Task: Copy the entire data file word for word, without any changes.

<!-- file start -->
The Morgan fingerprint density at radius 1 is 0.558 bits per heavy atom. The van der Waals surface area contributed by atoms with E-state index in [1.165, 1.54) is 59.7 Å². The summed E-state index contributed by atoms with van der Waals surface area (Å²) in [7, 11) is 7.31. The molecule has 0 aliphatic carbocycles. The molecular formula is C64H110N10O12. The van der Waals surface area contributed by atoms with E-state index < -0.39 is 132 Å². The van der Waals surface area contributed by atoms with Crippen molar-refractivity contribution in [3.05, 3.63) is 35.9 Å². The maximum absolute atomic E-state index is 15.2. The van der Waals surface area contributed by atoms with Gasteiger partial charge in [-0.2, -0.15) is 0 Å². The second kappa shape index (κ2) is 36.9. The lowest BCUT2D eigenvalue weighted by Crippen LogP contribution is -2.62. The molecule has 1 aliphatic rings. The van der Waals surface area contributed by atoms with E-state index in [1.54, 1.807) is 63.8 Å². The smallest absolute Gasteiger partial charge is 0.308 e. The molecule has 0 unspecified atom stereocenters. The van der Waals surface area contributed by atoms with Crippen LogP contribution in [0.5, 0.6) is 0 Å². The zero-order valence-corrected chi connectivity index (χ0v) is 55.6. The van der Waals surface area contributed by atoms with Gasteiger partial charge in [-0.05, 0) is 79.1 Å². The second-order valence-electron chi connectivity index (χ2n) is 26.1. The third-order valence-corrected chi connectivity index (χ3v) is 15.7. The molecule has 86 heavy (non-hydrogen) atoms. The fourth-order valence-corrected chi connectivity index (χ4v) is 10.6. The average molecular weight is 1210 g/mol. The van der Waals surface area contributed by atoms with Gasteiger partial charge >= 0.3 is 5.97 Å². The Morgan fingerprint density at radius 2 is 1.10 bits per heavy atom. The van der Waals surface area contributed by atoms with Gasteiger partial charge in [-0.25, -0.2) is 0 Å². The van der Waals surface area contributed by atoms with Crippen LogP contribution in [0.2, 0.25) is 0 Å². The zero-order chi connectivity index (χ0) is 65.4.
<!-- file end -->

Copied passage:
The Morgan fingerprint density at radius 1 is 0.558 bits per heavy atom. The van der Waals surface area contributed by atoms with E-state index in [1.165, 1.54) is 59.7 Å². The summed E-state index contributed by atoms with van der Waals surface area (Å²) in [7, 11) is 7.31. The molecule has 0 aliphatic carbocycles. The molecular formula is C64H110N10O12. The van der Waals surface area contributed by atoms with E-state index < -0.39 is 132 Å². The van der Waals surface area contributed by atoms with Crippen molar-refractivity contribution in [3.05, 3.63) is 35.9 Å². The maximum absolute atomic E-state index is 15.2. The van der Waals surface area contributed by atoms with Gasteiger partial charge in [-0.2, -0.15) is 0 Å². The second kappa shape index (κ2) is 36.9. The lowest BCUT2D eigenvalue weighted by Crippen LogP contribution is -2.62. The molecule has 1 aliphatic rings. The van der Waals surface area contributed by atoms with E-state index in [1.54, 1.807) is 63.8 Å². The smallest absolute Gasteiger partial charge is 0.308 e. The molecule has 0 unspecified atom stereocenters. The van der Waals surface area contributed by atoms with Crippen LogP contribution in [0.5, 0.6) is 0 Å². The zero-order valence-corrected chi connectivity index (χ0v) is 55.6. The van der Waals surface area contributed by atoms with Gasteiger partial charge in [-0.05, 0) is 79.1 Å². The second-order valence-electron chi connectivity index (χ2n) is 26.1. The third-order valence-corrected chi connectivity index (χ3v) is 15.7. The molecule has 86 heavy (non-hydrogen) atoms. The fourth-order valence-corrected chi connectivity index (χ4v) is 10.6. The average molecular weight is 1210 g/mol. The van der Waals surface area contributed by atoms with Gasteiger partial charge >= 0.3 is 5.97 Å². The Morgan fingerprint density at radius 2 is 1.10 bits per heavy atom. The van der Waals surface area contributed by atoms with Gasteiger partial charge in [-0.25, -0.2) is 0 Å². The van der Waals surface area contributed by atoms with Crippen LogP contribution in [0.2, 0.25) is 0 Å². The zero-order chi connectivity index (χ0) is 65.4.